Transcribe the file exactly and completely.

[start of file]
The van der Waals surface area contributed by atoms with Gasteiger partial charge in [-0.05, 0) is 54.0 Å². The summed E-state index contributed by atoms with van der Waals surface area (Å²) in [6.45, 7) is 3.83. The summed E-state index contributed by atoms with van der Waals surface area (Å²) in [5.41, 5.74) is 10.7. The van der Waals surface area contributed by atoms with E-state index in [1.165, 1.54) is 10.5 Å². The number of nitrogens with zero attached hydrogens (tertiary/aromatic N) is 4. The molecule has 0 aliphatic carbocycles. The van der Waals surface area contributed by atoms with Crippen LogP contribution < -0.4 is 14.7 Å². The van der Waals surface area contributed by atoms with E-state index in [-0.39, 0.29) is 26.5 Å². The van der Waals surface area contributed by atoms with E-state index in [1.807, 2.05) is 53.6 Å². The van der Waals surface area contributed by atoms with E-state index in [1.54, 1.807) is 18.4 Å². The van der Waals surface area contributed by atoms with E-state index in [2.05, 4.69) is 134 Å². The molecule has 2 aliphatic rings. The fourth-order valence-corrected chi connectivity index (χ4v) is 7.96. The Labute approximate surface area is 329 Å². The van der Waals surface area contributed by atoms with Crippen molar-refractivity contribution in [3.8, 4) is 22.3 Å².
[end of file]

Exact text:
The van der Waals surface area contributed by atoms with Gasteiger partial charge in [-0.05, 0) is 54.0 Å². The summed E-state index contributed by atoms with van der Waals surface area (Å²) in [6.45, 7) is 3.83. The summed E-state index contributed by atoms with van der Waals surface area (Å²) in [5.41, 5.74) is 10.7. The van der Waals surface area contributed by atoms with E-state index in [1.165, 1.54) is 10.5 Å². The number of nitrogens with zero attached hydrogens (tertiary/aromatic N) is 4. The molecule has 0 aliphatic carbocycles. The van der Waals surface area contributed by atoms with Crippen LogP contribution < -0.4 is 14.7 Å². The van der Waals surface area contributed by atoms with E-state index in [-0.39, 0.29) is 26.5 Å². The van der Waals surface area contributed by atoms with E-state index in [1.807, 2.05) is 53.6 Å². The van der Waals surface area contributed by atoms with E-state index in [1.54, 1.807) is 18.4 Å². The van der Waals surface area contributed by atoms with E-state index in [2.05, 4.69) is 134 Å². The molecule has 2 aliphatic rings. The fourth-order valence-corrected chi connectivity index (χ4v) is 7.96. The Labute approximate surface area is 329 Å². The van der Waals surface area contributed by atoms with Crippen molar-refractivity contribution in [3.8, 4) is 22.3 Å².